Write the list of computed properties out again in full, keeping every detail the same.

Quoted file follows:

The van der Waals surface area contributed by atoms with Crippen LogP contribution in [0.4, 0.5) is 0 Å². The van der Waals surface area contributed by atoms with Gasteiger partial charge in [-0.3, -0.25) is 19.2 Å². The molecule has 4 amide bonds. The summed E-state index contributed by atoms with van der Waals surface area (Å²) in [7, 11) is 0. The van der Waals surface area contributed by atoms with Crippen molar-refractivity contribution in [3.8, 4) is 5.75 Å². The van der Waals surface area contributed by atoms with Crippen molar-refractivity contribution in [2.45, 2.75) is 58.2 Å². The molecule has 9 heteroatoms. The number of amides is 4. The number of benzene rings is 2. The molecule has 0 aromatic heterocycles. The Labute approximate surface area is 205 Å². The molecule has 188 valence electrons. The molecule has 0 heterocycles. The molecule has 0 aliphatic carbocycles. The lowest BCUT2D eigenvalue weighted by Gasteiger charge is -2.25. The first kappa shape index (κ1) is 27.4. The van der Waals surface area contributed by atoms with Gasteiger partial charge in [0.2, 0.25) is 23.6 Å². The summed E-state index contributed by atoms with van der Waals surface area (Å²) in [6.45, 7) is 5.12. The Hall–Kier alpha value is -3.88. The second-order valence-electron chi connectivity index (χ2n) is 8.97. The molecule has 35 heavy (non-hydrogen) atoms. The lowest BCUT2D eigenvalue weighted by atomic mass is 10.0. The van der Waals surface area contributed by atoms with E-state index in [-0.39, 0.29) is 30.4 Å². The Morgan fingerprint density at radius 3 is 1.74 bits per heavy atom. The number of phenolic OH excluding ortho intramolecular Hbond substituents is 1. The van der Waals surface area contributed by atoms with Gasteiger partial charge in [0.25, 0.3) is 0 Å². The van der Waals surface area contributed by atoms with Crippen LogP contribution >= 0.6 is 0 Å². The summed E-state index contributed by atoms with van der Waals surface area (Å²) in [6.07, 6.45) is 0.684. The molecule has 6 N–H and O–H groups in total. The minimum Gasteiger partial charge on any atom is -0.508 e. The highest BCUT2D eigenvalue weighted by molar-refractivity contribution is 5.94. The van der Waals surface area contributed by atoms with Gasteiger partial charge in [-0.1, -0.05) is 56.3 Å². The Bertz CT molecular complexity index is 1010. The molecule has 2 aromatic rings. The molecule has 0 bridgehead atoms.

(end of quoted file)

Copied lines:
The van der Waals surface area contributed by atoms with Crippen LogP contribution in [0.4, 0.5) is 0 Å². The van der Waals surface area contributed by atoms with Gasteiger partial charge in [-0.3, -0.25) is 19.2 Å². The molecule has 4 amide bonds. The summed E-state index contributed by atoms with van der Waals surface area (Å²) in [7, 11) is 0. The van der Waals surface area contributed by atoms with Crippen molar-refractivity contribution in [3.8, 4) is 5.75 Å². The van der Waals surface area contributed by atoms with Crippen molar-refractivity contribution in [2.45, 2.75) is 58.2 Å². The molecule has 9 heteroatoms. The number of amides is 4. The number of benzene rings is 2. The molecule has 0 aromatic heterocycles. The Labute approximate surface area is 205 Å². The molecule has 188 valence electrons. The molecule has 0 heterocycles. The molecule has 0 aliphatic carbocycles. The lowest BCUT2D eigenvalue weighted by Gasteiger charge is -2.25. The first kappa shape index (κ1) is 27.4. The van der Waals surface area contributed by atoms with Gasteiger partial charge in [0.2, 0.25) is 23.6 Å². The summed E-state index contributed by atoms with van der Waals surface area (Å²) in [6.45, 7) is 5.12. The Hall–Kier alpha value is -3.88. The second-order valence-electron chi connectivity index (χ2n) is 8.97. The molecule has 35 heavy (non-hydrogen) atoms. The lowest BCUT2D eigenvalue weighted by atomic mass is 10.0. The van der Waals surface area contributed by atoms with E-state index in [-0.39, 0.29) is 30.4 Å². The Morgan fingerprint density at radius 3 is 1.74 bits per heavy atom. The number of phenolic OH excluding ortho intramolecular Hbond substituents is 1. The van der Waals surface area contributed by atoms with Gasteiger partial charge in [0.25, 0.3) is 0 Å². The van der Waals surface area contributed by atoms with Crippen LogP contribution >= 0.6 is 0 Å². The summed E-state index contributed by atoms with van der Waals surface area (Å²) in [6.07, 6.45) is 0.684. The molecule has 6 N–H and O–H groups in total. The minimum Gasteiger partial charge on any atom is -0.508 e. The highest BCUT2D eigenvalue weighted by molar-refractivity contribution is 5.94. The van der Waals surface area contributed by atoms with Gasteiger partial charge in [-0.1, -0.05) is 56.3 Å². The Bertz CT molecular complexity index is 1010. The molecule has 2 aromatic rings. The molecule has 0 bridgehead atoms.